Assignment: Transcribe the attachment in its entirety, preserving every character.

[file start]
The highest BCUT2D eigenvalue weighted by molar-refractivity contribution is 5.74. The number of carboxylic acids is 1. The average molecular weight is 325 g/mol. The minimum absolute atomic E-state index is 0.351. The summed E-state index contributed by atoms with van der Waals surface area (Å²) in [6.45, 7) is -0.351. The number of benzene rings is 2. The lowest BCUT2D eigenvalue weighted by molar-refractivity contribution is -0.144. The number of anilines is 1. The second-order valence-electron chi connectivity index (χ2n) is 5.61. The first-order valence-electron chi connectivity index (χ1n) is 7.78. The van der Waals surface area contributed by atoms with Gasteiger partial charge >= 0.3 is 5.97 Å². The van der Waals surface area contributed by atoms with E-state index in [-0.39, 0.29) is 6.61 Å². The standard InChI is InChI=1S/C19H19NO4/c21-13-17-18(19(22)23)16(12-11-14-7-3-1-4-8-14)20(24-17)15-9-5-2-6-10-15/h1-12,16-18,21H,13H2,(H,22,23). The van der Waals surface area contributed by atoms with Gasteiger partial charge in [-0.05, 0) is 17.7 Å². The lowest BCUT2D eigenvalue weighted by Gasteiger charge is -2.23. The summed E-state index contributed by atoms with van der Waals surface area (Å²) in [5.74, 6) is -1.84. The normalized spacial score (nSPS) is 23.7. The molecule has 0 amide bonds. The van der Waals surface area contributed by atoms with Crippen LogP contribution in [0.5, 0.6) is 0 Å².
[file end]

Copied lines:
The highest BCUT2D eigenvalue weighted by molar-refractivity contribution is 5.74. The number of carboxylic acids is 1. The average molecular weight is 325 g/mol. The minimum absolute atomic E-state index is 0.351. The summed E-state index contributed by atoms with van der Waals surface area (Å²) in [6.45, 7) is -0.351. The number of benzene rings is 2. The lowest BCUT2D eigenvalue weighted by molar-refractivity contribution is -0.144. The number of anilines is 1. The second-order valence-electron chi connectivity index (χ2n) is 5.61. The first-order valence-electron chi connectivity index (χ1n) is 7.78. The van der Waals surface area contributed by atoms with Gasteiger partial charge >= 0.3 is 5.97 Å². The van der Waals surface area contributed by atoms with E-state index in [-0.39, 0.29) is 6.61 Å². The standard InChI is InChI=1S/C19H19NO4/c21-13-17-18(19(22)23)16(12-11-14-7-3-1-4-8-14)20(24-17)15-9-5-2-6-10-15/h1-12,16-18,21H,13H2,(H,22,23). The van der Waals surface area contributed by atoms with Gasteiger partial charge in [-0.05, 0) is 17.7 Å². The lowest BCUT2D eigenvalue weighted by Gasteiger charge is -2.23. The summed E-state index contributed by atoms with van der Waals surface area (Å²) in [5.74, 6) is -1.84. The normalized spacial score (nSPS) is 23.7. The molecule has 0 amide bonds. The van der Waals surface area contributed by atoms with Crippen LogP contribution in [0.5, 0.6) is 0 Å².